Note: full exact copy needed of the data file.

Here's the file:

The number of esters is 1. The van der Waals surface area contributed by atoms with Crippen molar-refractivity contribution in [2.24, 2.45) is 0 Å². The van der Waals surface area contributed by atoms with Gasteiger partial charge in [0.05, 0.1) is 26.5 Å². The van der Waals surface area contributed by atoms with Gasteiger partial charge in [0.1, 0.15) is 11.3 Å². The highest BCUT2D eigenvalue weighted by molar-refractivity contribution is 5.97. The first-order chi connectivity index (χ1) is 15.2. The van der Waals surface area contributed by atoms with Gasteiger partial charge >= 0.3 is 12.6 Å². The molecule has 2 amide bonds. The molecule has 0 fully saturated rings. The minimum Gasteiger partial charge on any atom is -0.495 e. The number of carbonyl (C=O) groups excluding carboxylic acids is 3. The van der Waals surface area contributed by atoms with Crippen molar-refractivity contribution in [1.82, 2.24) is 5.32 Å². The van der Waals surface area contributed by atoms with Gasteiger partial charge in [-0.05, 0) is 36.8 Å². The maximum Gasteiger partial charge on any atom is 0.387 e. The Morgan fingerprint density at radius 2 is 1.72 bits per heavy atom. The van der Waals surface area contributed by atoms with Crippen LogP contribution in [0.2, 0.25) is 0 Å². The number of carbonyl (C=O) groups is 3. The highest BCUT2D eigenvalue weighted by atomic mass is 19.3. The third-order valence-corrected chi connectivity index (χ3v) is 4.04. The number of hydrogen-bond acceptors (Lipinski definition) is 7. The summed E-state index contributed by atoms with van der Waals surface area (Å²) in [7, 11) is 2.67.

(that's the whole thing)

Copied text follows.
The number of esters is 1. The van der Waals surface area contributed by atoms with Crippen molar-refractivity contribution in [2.24, 2.45) is 0 Å². The van der Waals surface area contributed by atoms with Gasteiger partial charge in [0.05, 0.1) is 26.5 Å². The van der Waals surface area contributed by atoms with Gasteiger partial charge in [0.1, 0.15) is 11.3 Å². The highest BCUT2D eigenvalue weighted by molar-refractivity contribution is 5.97. The first-order chi connectivity index (χ1) is 15.2. The van der Waals surface area contributed by atoms with Gasteiger partial charge >= 0.3 is 12.6 Å². The molecule has 2 amide bonds. The molecule has 0 fully saturated rings. The minimum Gasteiger partial charge on any atom is -0.495 e. The number of carbonyl (C=O) groups excluding carboxylic acids is 3. The van der Waals surface area contributed by atoms with Crippen molar-refractivity contribution in [1.82, 2.24) is 5.32 Å². The van der Waals surface area contributed by atoms with Gasteiger partial charge in [-0.05, 0) is 36.8 Å². The maximum Gasteiger partial charge on any atom is 0.387 e. The Morgan fingerprint density at radius 2 is 1.72 bits per heavy atom. The van der Waals surface area contributed by atoms with Crippen LogP contribution in [0.2, 0.25) is 0 Å². The number of carbonyl (C=O) groups is 3. The highest BCUT2D eigenvalue weighted by atomic mass is 19.3. The third-order valence-corrected chi connectivity index (χ3v) is 4.04. The number of hydrogen-bond acceptors (Lipinski definition) is 7. The summed E-state index contributed by atoms with van der Waals surface area (Å²) in [7, 11) is 2.67.